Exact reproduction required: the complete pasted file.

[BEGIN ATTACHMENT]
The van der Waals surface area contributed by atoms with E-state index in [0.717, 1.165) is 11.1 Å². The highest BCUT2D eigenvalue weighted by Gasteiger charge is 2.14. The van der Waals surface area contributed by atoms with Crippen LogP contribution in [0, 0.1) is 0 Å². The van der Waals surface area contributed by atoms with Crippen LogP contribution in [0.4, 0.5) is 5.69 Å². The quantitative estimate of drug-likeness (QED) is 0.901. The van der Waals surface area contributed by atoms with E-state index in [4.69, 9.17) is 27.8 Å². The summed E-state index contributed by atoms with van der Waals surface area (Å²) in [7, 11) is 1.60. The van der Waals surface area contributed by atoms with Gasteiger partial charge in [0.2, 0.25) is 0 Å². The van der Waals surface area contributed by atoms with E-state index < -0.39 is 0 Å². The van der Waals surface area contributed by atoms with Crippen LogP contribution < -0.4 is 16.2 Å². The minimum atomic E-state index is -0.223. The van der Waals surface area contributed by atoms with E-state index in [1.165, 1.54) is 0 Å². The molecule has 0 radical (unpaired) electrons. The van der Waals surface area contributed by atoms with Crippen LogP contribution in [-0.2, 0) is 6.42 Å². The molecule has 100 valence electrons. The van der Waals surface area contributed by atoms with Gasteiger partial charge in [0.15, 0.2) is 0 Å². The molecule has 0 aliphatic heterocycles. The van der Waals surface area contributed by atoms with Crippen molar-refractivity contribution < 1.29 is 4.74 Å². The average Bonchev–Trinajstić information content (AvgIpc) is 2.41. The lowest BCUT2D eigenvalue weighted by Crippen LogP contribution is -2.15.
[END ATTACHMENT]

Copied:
The van der Waals surface area contributed by atoms with E-state index in [0.717, 1.165) is 11.1 Å². The highest BCUT2D eigenvalue weighted by Gasteiger charge is 2.14. The van der Waals surface area contributed by atoms with Crippen LogP contribution in [0, 0.1) is 0 Å². The van der Waals surface area contributed by atoms with Crippen LogP contribution in [0.4, 0.5) is 5.69 Å². The quantitative estimate of drug-likeness (QED) is 0.901. The van der Waals surface area contributed by atoms with E-state index in [4.69, 9.17) is 27.8 Å². The summed E-state index contributed by atoms with van der Waals surface area (Å²) in [7, 11) is 1.60. The van der Waals surface area contributed by atoms with Gasteiger partial charge in [0.2, 0.25) is 0 Å². The van der Waals surface area contributed by atoms with E-state index < -0.39 is 0 Å². The van der Waals surface area contributed by atoms with Crippen LogP contribution < -0.4 is 16.2 Å². The minimum atomic E-state index is -0.223. The van der Waals surface area contributed by atoms with E-state index in [1.165, 1.54) is 0 Å². The molecule has 0 radical (unpaired) electrons. The van der Waals surface area contributed by atoms with Crippen LogP contribution in [-0.2, 0) is 6.42 Å². The molecule has 100 valence electrons. The van der Waals surface area contributed by atoms with Gasteiger partial charge in [0.15, 0.2) is 0 Å². The molecule has 0 aliphatic heterocycles. The van der Waals surface area contributed by atoms with Crippen molar-refractivity contribution < 1.29 is 4.74 Å². The average Bonchev–Trinajstić information content (AvgIpc) is 2.41. The lowest BCUT2D eigenvalue weighted by Crippen LogP contribution is -2.15.